6/18/06 REPORTS: WI

Oct 10, 2004
Madison, WI
May have caught the tail end of Stoughton Tornado II after racing out on the most impromptu chase ever. No convective outlook risk, no md, no watch, just a warning "TRAINED WEATHER SPOTTERS REPORTED A TORNADO NEAR STOUGHTON".

The possible funnel came early on when I was north of Stoughton looking south/southwest toward town at about 2:30 +/- 2 minutes. I got that only on video but my video capture hardware is broken so I can't put my video on the computer. I made a lousy quality video capture using the TV screen and my digital camera. It really looked much better than this.

My dad (making his first chase on Father's Day!) and I followed the storm's base on back roads between Stoughton and Edgerton. It appeared to be a mini-supercell but never really made any serious-looking attempts to produce after that. There were a lot of low-hanging clumps of scud floating around under and near the base so I would not be surprised that there were some sherrif/fake-nado reports. However I believe the initial reports were genuine especially in light of the damage reports with the other storm near Hartford.

The possible funnel is a little to the right of center in the crappy video capture.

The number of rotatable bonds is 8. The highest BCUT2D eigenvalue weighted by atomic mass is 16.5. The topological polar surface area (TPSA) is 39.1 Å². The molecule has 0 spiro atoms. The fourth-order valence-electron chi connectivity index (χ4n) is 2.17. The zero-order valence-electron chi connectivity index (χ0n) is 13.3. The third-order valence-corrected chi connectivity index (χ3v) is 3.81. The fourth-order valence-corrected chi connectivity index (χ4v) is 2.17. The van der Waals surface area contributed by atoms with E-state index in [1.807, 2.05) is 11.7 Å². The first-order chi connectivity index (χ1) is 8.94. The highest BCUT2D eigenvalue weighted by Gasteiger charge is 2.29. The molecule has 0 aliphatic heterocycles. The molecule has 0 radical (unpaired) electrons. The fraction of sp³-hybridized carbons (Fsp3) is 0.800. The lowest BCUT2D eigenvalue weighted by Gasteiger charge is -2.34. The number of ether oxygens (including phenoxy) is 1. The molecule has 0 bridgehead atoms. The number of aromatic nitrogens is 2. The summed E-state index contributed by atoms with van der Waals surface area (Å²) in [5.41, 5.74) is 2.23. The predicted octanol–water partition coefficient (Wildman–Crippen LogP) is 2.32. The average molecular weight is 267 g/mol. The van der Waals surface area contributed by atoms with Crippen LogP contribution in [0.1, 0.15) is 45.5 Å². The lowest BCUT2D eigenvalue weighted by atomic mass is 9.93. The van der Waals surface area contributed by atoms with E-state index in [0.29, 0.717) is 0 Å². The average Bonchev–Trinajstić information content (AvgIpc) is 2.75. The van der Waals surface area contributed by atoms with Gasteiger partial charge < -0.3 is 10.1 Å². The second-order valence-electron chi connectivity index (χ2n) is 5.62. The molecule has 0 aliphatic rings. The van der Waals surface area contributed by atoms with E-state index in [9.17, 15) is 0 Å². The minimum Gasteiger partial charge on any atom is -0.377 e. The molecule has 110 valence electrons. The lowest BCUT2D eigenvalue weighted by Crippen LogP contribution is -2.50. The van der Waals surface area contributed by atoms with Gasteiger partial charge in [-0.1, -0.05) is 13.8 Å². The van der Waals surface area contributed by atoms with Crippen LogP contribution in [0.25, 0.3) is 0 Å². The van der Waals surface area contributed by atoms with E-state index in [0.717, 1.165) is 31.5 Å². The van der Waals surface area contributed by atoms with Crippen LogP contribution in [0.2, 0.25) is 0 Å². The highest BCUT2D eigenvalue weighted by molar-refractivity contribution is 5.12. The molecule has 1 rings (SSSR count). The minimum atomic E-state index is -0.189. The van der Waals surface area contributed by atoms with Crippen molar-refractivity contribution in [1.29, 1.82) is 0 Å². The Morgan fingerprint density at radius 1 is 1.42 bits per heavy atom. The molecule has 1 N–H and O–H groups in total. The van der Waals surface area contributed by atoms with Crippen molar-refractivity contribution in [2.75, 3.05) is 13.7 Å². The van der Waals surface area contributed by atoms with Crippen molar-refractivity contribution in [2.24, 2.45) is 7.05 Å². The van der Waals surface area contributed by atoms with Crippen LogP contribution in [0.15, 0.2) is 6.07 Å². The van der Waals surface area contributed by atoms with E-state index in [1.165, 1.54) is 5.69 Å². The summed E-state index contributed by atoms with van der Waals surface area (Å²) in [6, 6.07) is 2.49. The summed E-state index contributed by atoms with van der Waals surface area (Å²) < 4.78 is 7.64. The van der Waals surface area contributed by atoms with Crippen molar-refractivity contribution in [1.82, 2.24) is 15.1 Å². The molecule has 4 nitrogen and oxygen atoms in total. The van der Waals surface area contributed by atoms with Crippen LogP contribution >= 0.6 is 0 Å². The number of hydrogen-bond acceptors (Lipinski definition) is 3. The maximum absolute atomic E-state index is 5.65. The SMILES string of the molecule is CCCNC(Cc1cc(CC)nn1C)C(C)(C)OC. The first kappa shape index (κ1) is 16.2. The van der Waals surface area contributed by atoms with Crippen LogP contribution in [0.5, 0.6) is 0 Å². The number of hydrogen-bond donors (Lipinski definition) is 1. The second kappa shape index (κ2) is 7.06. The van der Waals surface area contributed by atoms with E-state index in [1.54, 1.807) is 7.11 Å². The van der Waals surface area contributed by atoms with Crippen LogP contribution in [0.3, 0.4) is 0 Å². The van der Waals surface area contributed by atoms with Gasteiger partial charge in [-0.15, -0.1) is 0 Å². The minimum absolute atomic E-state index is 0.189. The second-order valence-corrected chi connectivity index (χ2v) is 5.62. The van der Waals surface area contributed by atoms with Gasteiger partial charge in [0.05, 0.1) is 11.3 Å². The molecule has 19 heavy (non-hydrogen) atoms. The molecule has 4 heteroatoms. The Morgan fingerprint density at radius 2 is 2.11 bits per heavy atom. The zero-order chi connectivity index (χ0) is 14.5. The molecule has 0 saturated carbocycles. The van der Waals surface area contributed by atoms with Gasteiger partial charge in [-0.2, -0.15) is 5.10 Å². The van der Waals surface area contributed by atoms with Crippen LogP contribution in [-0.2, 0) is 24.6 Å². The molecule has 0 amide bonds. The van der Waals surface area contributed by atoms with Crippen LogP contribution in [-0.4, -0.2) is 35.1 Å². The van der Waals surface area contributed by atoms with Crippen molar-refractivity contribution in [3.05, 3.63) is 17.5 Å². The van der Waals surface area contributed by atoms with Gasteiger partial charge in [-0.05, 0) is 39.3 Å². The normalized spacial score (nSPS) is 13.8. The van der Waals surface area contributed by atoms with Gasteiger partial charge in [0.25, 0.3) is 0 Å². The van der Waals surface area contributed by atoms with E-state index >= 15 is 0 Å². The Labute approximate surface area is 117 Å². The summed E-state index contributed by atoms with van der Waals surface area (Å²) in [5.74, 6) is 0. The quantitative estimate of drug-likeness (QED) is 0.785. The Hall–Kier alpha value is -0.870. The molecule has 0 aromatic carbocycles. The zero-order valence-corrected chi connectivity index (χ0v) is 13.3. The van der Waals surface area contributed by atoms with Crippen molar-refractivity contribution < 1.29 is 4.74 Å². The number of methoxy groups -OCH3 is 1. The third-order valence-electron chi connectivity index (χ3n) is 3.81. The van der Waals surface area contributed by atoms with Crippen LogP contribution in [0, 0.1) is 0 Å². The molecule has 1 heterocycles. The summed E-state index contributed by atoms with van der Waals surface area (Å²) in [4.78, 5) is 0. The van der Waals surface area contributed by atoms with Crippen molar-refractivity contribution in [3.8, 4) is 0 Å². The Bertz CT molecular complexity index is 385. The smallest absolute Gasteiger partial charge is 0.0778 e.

Later views of the storm, first one is headed south toward the storm, in the second it has passed over us and we are looking back at it:


Closest TAMDAR sounding is up at ATW and that's certainly not impressive - minimal low-level directional shear but nothing that's a red flag.[/b]

I chased the dominant cell along the Outagamie/Shawano county border, heading toward Green Bay. It exhibited concentrated rotation about 200 feet in diameter or so, a few times. As it neared Green Bay the lowering lowered even more with both horizontally and vertically moving condensation tags quickly forming.

Initial intercept here:

Half an hour later:

10 minutes later:

8 minutes later:

I left this storm because I wasn't going to chase across Green Bay and it also became outflow dominant and fell apart. I headed back toward home in Appleton and came across a nice storm. It briefly hailed on the highway at the north and northwest edge of the storm. As I rounded the turn on US 41 to head south on the west side of Appleton I noticed very nice lowering/inflow bands on the south or south-southwest side of the storm (same as in the storm I chased). But being Father's Day, I had promised to grill for my parents, so I didn't follow the storm. <_< As I got off the highway and waited at the light at the end of the exit ramp I noticed a funnel extending down. :eek: Law enforcement also observed this funnel and reported it. This storm produced the Calumet county tornado warning and its evolution with storms to its southwest later produced the Sheboygan county tornado warning. I went back and looked at radar and noticed a distinct outflow boundary from the storm/s I was following that headed south and when it interacted with the incipient convection of the Appleton storm, the storm blossomed and took on rotation. Lake boundary from Lake Winnebago may also have played a role in the increased rotation of the storm in far southeastern Outagamie county and far northwestern Calumet county.

I added the quote because I live about 3 miles from ATW and because we had some impressive storms for seemingly unimpressive sounding data. :p